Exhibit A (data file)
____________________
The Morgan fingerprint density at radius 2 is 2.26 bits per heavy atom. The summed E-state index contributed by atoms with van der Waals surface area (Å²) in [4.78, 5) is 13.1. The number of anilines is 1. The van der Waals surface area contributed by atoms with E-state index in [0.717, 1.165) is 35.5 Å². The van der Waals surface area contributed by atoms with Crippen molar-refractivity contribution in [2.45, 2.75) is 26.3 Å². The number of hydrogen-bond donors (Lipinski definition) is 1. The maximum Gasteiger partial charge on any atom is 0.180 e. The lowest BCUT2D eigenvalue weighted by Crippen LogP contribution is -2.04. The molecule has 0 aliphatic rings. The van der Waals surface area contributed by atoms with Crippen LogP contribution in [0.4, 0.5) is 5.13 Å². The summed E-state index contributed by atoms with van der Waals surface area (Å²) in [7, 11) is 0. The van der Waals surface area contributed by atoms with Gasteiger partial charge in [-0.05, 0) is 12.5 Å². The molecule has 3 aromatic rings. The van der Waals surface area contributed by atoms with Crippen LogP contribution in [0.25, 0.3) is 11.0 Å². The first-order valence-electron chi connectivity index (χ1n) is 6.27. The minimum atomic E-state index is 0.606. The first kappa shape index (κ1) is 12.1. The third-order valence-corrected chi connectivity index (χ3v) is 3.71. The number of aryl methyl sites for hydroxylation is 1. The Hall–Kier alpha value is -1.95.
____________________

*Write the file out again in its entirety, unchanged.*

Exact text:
The Morgan fingerprint density at radius 2 is 2.26 bits per heavy atom. The summed E-state index contributed by atoms with van der Waals surface area (Å²) in [4.78, 5) is 13.1. The number of anilines is 1. The van der Waals surface area contributed by atoms with E-state index in [0.717, 1.165) is 35.5 Å². The van der Waals surface area contributed by atoms with Crippen molar-refractivity contribution in [2.45, 2.75) is 26.3 Å². The number of hydrogen-bond donors (Lipinski definition) is 1. The maximum Gasteiger partial charge on any atom is 0.180 e. The lowest BCUT2D eigenvalue weighted by Crippen LogP contribution is -2.04. The molecule has 0 aliphatic rings. The van der Waals surface area contributed by atoms with Crippen LogP contribution in [0.4, 0.5) is 5.13 Å². The summed E-state index contributed by atoms with van der Waals surface area (Å²) in [7, 11) is 0. The van der Waals surface area contributed by atoms with Gasteiger partial charge in [-0.05, 0) is 12.5 Å². The molecule has 3 aromatic rings. The van der Waals surface area contributed by atoms with Crippen LogP contribution in [0.25, 0.3) is 11.0 Å². The first-order valence-electron chi connectivity index (χ1n) is 6.27. The minimum atomic E-state index is 0.606. The first kappa shape index (κ1) is 12.1. The third-order valence-corrected chi connectivity index (χ3v) is 3.71. The number of aryl methyl sites for hydroxylation is 1. The Hall–Kier alpha value is -1.95.